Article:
Basement-Dwelling Millennials Beware: Reverse Mortgages May Evaporate Your Inheritance
With nearly 90% of millennials reporting that they have less than $10,000 in savings and more than 100 million Americans of working age with nothing in retirement accounts, we have bad news for basement-dwelling millennials invested in the "waiting for Mom and Dad to die" model;
Reverse mortgages are set to make a comeback if a consortium of lenders have their way, according to Bloomberg.
Columbia Business School real estate professor Chris Mayer - who's also the CEO of reverse mortgage lender Longbridge Financial, says the widely-panned financial arrangements deserve a second look. Mayer is a former economist at the Federal Reserve of Boston with a Ph.D. from MIT.
In 2012, Mayer co-founded Longbridge, based in Mahwah, New Jersey, and in 2013 became CEO. He’s on the board of the National Reverse Mortgage Lenders Association. He said his company, which services 10,000 loans, hasn’t had a single completed foreclosure because of failure to pay property taxes or insurance. -Bloomberg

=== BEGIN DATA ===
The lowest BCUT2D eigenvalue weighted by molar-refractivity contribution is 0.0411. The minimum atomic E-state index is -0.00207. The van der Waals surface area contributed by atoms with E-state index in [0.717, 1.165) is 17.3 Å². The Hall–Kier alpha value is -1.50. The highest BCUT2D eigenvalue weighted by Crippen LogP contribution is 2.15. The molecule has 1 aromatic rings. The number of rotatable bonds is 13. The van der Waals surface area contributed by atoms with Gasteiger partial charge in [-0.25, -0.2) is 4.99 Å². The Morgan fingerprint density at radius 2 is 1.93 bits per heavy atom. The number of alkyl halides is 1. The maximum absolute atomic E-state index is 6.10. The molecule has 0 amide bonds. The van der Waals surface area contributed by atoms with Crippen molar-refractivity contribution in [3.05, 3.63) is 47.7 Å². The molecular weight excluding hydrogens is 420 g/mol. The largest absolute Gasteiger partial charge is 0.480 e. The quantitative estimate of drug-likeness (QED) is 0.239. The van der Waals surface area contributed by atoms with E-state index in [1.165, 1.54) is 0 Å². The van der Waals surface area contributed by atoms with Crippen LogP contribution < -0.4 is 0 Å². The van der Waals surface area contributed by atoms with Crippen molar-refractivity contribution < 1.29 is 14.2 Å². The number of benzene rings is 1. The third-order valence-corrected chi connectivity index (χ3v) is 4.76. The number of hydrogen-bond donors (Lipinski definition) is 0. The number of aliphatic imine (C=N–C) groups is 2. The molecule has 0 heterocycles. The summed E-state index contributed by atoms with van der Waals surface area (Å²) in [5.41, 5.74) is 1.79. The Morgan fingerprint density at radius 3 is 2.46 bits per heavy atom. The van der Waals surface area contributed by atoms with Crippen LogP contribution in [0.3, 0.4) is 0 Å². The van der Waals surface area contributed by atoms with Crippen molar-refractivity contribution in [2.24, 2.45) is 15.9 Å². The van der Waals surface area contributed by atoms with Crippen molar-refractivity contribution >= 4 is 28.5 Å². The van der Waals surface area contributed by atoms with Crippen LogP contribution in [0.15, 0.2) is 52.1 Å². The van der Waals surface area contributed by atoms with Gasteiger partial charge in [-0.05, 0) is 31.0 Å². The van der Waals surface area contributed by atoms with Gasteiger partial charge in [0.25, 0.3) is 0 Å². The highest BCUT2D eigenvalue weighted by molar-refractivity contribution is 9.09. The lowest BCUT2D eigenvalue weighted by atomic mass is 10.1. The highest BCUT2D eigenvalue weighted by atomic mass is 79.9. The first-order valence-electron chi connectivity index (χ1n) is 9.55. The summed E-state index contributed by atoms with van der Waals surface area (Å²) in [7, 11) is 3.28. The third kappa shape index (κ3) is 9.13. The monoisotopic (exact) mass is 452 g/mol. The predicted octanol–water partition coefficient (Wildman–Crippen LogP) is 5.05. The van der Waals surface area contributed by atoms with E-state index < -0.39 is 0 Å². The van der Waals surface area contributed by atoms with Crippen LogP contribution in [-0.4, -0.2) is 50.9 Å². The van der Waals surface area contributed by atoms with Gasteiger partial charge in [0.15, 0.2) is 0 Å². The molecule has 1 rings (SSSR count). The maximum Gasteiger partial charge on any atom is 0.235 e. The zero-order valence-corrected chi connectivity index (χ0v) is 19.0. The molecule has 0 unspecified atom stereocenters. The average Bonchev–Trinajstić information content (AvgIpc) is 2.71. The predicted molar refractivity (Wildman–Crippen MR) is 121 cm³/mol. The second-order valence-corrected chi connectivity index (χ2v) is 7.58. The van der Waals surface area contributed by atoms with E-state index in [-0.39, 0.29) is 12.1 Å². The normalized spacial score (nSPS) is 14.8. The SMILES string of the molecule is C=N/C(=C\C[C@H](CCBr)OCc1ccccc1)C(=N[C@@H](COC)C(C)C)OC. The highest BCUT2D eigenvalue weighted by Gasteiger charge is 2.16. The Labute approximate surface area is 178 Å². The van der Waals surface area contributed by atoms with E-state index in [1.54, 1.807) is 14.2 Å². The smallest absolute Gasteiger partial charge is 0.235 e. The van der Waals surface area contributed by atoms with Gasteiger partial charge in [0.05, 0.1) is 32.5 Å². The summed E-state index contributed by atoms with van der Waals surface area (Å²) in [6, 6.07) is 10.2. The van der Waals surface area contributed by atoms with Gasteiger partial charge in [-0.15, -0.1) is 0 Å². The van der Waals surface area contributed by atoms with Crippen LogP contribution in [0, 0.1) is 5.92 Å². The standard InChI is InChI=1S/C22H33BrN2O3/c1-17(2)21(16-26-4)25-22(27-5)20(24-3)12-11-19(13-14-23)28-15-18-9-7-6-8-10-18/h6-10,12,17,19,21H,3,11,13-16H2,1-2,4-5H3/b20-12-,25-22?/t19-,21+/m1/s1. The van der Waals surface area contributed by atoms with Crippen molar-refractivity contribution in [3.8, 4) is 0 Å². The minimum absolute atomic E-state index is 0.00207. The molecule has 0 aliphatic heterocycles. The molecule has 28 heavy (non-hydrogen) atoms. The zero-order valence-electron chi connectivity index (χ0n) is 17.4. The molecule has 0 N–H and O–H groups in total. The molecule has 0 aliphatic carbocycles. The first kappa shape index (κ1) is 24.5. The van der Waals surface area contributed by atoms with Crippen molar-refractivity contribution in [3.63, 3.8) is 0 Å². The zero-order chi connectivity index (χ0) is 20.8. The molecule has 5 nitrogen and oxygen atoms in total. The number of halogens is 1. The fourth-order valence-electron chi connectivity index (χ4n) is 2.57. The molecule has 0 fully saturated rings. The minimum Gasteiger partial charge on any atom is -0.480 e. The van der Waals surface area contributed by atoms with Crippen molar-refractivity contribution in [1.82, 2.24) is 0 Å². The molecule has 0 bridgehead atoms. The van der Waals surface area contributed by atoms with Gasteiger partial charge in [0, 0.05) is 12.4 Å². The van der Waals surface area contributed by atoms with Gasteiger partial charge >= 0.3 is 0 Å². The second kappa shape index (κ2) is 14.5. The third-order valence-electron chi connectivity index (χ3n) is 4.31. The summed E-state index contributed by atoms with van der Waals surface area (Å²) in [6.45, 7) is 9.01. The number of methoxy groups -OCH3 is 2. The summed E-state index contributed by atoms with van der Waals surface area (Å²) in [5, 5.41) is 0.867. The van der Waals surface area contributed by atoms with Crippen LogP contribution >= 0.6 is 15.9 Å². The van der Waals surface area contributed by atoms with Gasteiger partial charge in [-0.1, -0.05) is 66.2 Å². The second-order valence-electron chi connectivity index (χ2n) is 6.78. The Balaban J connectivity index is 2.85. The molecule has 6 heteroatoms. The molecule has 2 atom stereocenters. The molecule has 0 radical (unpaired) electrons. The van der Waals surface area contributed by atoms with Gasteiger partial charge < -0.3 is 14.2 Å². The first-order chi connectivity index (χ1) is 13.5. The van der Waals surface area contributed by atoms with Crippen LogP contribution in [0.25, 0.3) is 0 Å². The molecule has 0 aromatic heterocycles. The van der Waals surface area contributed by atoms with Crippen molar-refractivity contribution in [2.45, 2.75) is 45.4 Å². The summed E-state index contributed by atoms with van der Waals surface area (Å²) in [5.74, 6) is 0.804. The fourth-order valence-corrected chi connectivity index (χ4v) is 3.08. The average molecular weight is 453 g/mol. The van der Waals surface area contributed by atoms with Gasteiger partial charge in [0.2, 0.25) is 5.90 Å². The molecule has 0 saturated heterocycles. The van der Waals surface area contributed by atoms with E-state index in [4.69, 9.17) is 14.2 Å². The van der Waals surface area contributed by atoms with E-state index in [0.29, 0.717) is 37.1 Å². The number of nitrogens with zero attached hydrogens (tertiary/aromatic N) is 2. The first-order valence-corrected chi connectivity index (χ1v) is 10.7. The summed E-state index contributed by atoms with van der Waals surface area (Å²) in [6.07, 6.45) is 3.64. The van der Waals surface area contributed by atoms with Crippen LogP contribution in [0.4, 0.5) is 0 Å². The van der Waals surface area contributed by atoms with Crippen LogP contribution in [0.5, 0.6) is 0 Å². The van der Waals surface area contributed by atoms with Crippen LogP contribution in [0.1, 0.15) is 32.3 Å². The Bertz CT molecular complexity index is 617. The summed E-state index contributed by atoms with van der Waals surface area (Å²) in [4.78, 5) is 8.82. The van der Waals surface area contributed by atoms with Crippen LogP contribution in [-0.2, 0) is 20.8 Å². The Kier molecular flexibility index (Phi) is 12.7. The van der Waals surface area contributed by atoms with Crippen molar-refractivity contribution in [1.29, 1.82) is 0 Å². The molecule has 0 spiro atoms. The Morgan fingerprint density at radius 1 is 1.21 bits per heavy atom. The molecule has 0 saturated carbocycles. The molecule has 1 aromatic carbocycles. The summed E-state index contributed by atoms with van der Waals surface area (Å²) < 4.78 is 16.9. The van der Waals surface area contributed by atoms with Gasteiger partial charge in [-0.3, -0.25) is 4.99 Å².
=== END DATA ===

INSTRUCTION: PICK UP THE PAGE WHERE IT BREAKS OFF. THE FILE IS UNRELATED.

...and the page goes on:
Reverse mortgages allow homeowners to pull equity from their home in monthly installments, lines of credit or lump sums. Over time, their loan balance grows - coming due upon the borrower's death. At this point, the house is sold to pay off the loan - typically leaving heirs with little to nothing.
Elderly borrowers, meanwhile, must continue to pay taxes, insurance, maintenance and utilities - which can lead to foreclosure.
While even some critics agree that reverse mortgages make sense for some homeowners - they have been criticized for excessive fees and tempting older Americans into spending their home equity early instead of using it for things such as healthcare expenses. Fees on a $100,000 loan on a house worth $200,000, for example, can total as much as $10,000 - and are typically wrapped into the mortgage.
"The profits are significant, the oversight is minimal, and greed could work to the disadvantage of seniors who should be protected by government programs and not targeted as prey," said critic Dave Stevens - former Obama administration Federal Housing Administration commissioner and former CEO of the Mortgage Bankers Association.
To support his claims that reverse mortgages are far less risky than they used to be, Mayer cites a 2014 study by Alicia Munnell of Boston College's Center for Retirement Research. Munnell, a professor and former assistant secretary of the Treasury Department in the Clinton Administration (who once invested $150,000 in Mayer's company and has since sold her stake). Munnell concluded that industry changes requiring lenders to assess a prospective borrower's ability to pay property taxes and homeowner's insurance significantly reduces the risk of a reverse mortgage.